Protect yourself and your family in case it all comes crashing down

Nima Abu Wardeh documents the tragic story of British TV star Ted Rogers who lost his entire fortune

Illustration by Gary Clement
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Danny Rogers had lived the full spectrum of what life can offer by the time he was 11. Home was a mansion when younger, then with a foster family after the death of his father.

As improbable as this sounds, I’m here to tell you how this could happen to you and yours.

Danny is now a strapping 28-year-old. He won’t mind me sharing his backstory, because he’s put on a show doing just that. The performance is his way of paying homage, and getting closer to his father Ted Rogers.

Ted Rogers was a British television star. The 1980s saw him at the height of his fame, watched by 17 million viewers in the UK as the host of a weekly game show. He lived the high life - a mansion, Rolls-Royce, Mercedes and five polo ponies were amongst his possessions - and worked alongside huge stars like Tom Jones, Frank Sinatra and Shirley Bassey.

But one day, his empire crumbled. It was an unfortunate convergence of events, including recession, investments gone bad, and a freak accident. It might sound like an awful lot of bad luck – it was – but it’s not as rare as you’d like to believe.

Let’s take a look at these issues – and start with disability.

Danny’s mother fell off her horse and was brain damaged as a result. This is why Danny ended up in care after his father died in 2001 as she was not able to look after herself or her family. Disability: what are the chances that it could happen to you? Higher than you likely presume. These are the numbers in the US:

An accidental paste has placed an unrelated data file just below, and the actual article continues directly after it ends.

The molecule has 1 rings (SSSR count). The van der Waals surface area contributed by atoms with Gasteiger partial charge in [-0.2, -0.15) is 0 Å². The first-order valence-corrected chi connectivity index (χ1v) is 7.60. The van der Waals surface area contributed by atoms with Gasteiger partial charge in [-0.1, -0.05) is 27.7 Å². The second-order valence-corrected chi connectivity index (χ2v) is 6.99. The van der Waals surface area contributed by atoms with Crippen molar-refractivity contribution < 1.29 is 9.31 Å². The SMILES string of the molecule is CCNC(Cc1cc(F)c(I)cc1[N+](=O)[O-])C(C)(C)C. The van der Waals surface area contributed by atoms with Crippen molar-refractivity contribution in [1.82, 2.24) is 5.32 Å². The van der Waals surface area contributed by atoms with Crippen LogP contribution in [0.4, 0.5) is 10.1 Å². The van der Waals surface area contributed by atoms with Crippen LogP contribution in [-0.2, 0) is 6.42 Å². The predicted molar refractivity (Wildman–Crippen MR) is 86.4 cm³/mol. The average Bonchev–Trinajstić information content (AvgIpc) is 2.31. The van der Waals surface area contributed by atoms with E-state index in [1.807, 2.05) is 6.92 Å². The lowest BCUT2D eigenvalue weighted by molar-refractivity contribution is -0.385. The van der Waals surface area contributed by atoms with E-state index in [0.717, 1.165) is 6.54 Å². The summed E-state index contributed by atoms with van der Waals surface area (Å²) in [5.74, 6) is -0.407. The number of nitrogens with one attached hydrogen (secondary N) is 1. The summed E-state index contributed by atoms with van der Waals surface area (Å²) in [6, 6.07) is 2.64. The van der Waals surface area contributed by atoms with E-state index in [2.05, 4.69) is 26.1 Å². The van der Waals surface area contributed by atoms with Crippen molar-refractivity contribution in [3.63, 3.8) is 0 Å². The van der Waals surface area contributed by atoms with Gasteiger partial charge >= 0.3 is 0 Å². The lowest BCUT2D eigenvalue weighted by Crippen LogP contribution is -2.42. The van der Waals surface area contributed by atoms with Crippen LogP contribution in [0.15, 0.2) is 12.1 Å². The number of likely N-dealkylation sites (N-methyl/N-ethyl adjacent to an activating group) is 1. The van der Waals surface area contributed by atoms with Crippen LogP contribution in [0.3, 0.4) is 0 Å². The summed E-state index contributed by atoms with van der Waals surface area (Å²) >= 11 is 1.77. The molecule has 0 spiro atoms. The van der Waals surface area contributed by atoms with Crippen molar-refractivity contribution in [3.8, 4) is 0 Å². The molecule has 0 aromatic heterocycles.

- Just over one in four of today’s 20 year-olds will become disabled before they retire.

- Accidents are not usually the culprit. Back injuries, cancer, heart disease and other illnesses are the prime reason for long-term absences from work.

This is what happened to Danny’s father. He had a heart problem. It stopped him from taking on work, and then killed him.

To find out the likelihood of this happening to you, log onto and take their personal disability quotient test. As an example, a healthy 35-year-old male, 1.77 metres tall, non smoker, has a 38 per cent chance of disability that lasts five years or more – with an average disability lasting 82 months.

These are pretty sobering stats.


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Now let’s look at the issue of unemployment: You know that you cannot stay in the UAE for long if you’re unemployed and don’t have the means that will provide you with residency – such as buying certain properties. This means that the consequences of unemployment play out differently here than elsewhere.

The thing that I’m interested in isn’t just whether you lose your job, but the prospect of staying unemployed, because of the impact this has on your finances for life. What seems to determine how long you can remain unemployed is not qualifications, or how long you held a job, but timing. If the economy is going through a downturn, you’re much more likely to have an extended period out of work.

In other words, when there’s a crisis, the chances of becoming unemployed increase, and losing your job during a financial crisis significantly increases the probability of you staying unemployed long term. And the longer you’re out of work, the longer you’re likely to stay out of work.In the US, over a third of those out of work have been looking for a job for over six months, with the chance of being offered a job decreasing as time marches on.

A recession and rising interest rates ate away Ted Roger’s money and ran his business into the ground. He was taken to court over outstanding credit card debt and the mansion was repossessed. Broken down, you can see how this family’s misfortune is not such an improbable sequence of events.

The point of all this isn’t to strike fear in your core – but to be aware, and to prepare. Save and take out insurances that give you the right sort of protection and provision. Because yes, it could happen to you. Not exactly what the Rogers family went through, but the statistical probability of loss of income, disability and running out of money – each of which has huge life-long implications.

The man I met, Danny Rogers, is full of life’s promise. But there’s no denying that he has been, and still is, deeply affected by the traumas visited upon him in his childhood. He is fortunate in that the stability and commitment his foster family provided saved him. Don’t count on the same outcome for your loved ones, should the worst happen. Make sure you provide for them.

Nima Abu Wardeh is a broadcast journalist, columnist and blogger. Share her journey on